Spinning forward from 1992 to 2007 and a flash game was released upon unsuspecting offices worldwide, Desktop Tower Defense. This started a trend of making free flash TD games, including the resource-capturing version Flash Element TD. There was clearly a niche to be carved out because the people behind this have formed the reasonably successful Casual Collective, with the flagship game, multiplayer Desktop TD. One of the winning gameplay elements is one of persistance, you get to have office leaderboards so you compare highscores between friends and refine maze design strategy.

Defense Grid: the Awakening is a 2009 version of the classic TD, but professionally developed and generally turned up to 11.

I discovered it after it got top marks in the January 2009 Indie game Round-up, andbeing distributed through Steam, the free demo was easy to get hold of.

If you haven’t played the genre before, Defense Grid’s first chapter walks you through the concepts and slowly ramps up the difficulty and complexity until you’ve got the hang of it. It was never easy, though, in the way that the free games can be once you’ve worked out a winning maze.

The graphics are 3D and well detailed, which does mean you need a reasonably recent computer to run it. The camera isn’t completely free form, limiting you to 3 isometric viewpoints, but it’s sufficient to let you get a good look at what you’ve constructed as it blows the alien robots to bits. The soundtrack is complete with a rich music layer and some full sound effects. It is fully voice acted with the computer sounding like it was educated at the BBC and it’s got a story overlain to give a bit more depth.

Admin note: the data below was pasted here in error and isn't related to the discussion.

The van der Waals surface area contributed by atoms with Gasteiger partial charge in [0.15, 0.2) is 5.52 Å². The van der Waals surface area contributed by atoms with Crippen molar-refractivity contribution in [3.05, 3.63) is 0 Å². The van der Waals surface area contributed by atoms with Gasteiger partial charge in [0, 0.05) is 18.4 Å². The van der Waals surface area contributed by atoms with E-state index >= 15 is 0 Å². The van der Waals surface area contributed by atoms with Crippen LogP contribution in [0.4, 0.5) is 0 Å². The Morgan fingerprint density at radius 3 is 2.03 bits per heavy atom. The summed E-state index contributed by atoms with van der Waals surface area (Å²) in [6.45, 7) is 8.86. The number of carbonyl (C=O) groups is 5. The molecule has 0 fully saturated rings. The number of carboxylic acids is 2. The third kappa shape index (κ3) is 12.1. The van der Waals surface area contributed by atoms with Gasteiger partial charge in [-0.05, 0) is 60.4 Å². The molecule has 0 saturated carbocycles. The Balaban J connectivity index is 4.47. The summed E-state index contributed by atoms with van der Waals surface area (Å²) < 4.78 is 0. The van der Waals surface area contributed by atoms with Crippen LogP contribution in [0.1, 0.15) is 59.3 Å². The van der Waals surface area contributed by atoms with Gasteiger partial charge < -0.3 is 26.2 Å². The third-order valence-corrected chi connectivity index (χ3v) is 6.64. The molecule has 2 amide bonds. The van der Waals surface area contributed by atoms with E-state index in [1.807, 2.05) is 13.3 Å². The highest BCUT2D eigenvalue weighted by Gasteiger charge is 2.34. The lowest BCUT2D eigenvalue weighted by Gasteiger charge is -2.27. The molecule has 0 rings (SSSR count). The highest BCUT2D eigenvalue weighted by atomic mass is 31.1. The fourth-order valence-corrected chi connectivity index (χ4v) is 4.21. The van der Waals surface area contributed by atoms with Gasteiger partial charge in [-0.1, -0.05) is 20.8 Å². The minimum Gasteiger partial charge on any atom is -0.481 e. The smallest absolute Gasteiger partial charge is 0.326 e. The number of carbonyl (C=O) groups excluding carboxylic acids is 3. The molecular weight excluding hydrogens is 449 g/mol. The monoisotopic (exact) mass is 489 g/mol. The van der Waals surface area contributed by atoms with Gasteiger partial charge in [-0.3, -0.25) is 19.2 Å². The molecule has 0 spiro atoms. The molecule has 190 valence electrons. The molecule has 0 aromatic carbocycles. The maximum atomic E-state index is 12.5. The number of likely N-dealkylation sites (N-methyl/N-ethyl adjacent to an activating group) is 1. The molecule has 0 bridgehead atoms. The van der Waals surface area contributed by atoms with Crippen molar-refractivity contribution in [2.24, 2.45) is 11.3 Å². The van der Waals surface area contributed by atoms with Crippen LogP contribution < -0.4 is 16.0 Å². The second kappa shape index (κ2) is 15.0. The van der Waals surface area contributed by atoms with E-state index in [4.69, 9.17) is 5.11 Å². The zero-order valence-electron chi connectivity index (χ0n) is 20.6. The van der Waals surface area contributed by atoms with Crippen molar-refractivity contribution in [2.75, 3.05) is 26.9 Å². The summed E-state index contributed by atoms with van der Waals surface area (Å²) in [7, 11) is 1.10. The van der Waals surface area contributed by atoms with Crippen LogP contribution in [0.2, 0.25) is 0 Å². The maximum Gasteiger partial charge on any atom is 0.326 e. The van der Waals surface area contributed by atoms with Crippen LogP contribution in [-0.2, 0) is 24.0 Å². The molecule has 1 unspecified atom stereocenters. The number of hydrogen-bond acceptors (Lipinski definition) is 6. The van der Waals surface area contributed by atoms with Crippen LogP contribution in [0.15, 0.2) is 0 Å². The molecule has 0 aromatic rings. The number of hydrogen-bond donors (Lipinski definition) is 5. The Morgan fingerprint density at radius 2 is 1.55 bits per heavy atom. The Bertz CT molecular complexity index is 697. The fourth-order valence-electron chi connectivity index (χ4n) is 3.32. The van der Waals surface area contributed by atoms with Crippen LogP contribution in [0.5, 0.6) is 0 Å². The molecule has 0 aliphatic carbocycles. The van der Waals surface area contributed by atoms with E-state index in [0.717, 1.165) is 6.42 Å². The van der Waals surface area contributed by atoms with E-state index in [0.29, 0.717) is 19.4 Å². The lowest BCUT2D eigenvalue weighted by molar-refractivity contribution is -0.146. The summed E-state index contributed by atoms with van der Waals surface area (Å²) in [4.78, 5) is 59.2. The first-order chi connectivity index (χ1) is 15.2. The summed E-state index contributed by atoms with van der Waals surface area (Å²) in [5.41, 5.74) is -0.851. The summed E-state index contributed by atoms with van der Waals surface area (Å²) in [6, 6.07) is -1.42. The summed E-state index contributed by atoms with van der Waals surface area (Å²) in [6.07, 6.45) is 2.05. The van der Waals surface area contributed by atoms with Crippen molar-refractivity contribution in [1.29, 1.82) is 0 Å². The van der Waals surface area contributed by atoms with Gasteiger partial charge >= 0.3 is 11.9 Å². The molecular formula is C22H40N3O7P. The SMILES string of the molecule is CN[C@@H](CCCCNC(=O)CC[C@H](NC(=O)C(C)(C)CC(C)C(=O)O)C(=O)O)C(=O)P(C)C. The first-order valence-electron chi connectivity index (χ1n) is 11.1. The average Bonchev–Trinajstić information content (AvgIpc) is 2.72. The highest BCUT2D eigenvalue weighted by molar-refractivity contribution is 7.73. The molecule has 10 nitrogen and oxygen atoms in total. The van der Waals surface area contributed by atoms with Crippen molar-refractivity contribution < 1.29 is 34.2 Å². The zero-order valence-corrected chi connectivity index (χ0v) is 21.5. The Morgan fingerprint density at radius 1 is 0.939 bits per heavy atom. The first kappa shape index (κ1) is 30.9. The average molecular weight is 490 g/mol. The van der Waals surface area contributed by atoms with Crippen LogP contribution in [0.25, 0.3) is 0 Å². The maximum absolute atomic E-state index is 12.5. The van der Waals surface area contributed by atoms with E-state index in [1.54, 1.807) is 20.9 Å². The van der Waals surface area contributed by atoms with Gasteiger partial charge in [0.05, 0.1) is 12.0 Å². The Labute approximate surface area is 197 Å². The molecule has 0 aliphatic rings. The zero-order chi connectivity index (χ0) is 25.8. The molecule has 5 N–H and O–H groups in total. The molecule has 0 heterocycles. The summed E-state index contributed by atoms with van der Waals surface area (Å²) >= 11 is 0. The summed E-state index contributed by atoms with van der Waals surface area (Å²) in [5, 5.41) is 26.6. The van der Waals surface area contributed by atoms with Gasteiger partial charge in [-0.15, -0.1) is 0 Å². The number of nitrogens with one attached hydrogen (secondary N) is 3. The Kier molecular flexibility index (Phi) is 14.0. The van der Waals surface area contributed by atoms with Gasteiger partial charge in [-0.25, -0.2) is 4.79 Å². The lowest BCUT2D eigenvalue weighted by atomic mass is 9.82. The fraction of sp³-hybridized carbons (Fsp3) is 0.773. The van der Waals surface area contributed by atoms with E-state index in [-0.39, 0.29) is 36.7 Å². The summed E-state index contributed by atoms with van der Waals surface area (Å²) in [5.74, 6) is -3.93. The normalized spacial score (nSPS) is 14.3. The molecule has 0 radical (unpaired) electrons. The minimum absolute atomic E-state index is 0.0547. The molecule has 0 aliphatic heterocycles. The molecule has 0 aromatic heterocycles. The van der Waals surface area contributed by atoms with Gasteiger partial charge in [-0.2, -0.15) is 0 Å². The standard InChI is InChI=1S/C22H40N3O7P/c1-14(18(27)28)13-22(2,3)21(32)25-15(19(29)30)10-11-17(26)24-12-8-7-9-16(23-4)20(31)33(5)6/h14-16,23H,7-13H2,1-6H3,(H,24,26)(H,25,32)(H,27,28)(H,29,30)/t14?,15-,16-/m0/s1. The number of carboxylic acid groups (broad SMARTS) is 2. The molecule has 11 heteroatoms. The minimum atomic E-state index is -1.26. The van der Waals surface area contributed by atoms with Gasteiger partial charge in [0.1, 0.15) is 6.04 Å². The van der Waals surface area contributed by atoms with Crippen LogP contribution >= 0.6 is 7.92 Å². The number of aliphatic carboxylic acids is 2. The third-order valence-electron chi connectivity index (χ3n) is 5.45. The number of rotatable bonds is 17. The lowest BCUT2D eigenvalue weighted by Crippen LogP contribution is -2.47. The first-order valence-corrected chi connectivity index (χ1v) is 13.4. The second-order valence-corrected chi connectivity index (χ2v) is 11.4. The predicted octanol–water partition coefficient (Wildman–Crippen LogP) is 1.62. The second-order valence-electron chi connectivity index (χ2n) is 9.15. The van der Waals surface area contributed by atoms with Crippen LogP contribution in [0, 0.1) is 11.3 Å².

I was surprised by this one. I thought that it wouldn’t add anything more to the free flash versions and was going to be a waste of time, but the professional presentation really added to the immersion and made it a good entertaining addition to the collection. Well worth the £13.

World of Goo

World of Goo is the latest variant on the Crayon Physics game mechanic idea that’s been gaining momentum in the independant games sector for the past year and is a tremendous example of a good idea that’s been executed professionally and is cheap and easy to buy so that people actually will.

For me, at least, it started with the sandbox of Numpty Physics that goes well with a tablet or a touch screen. Then somebody spent some effort on the idea and turned the mechanic into Crayon Physics. Then stir in the game that laid waste to my team’s lunchtimes for over a week, Fantastic Contraption (particularly popular in the Academic Engineering community), sprinkle on some Lemmings (who on earth would write that in javascript!) and you’re left with Goo.

The game is essentially building lots of triangles out of rubber bands to try to cross obstacles. As you progress through the demo, you are gradually taught the various concepts needed to cope when the designers start throwing in complications like gravity and buoyancy. I played through the free demo chapter in about an hour or so and was impressed by both the presentation and the learning curve. Unlike some of the previous incarnations of the genre, where I was left wondering what to do for too long, this game gives you sufficient hints to generally get there in the end but without feeling like you’ve just clicked the i.w.i.n. button. The graphics are slick and attractive, the music is good and the sound effects are sufficiently cute as to give Worms a run for its money (although sadly you don’t get to change the voices to be 007 or Tykes).

Clearly I’m not alone with my opinion of the sound track, apparently enough people pestered the author to publish it and one crazy fan even transcribed it by ear!

World of Goo is available for more than just Windows PCs, presumably because the author didn’t want to restrict his sales, and it’s easy to download either as a one off, or through a framework such as Steam. One of the things I like most about independant games, apart from them actually having fun gameplay like games used to when aye wuz a lad, is that the successful ones spawn community interest. Just digging up the links for this post led me on a merry adventure across the internet.

Go download the demo, it won’t be time wasted.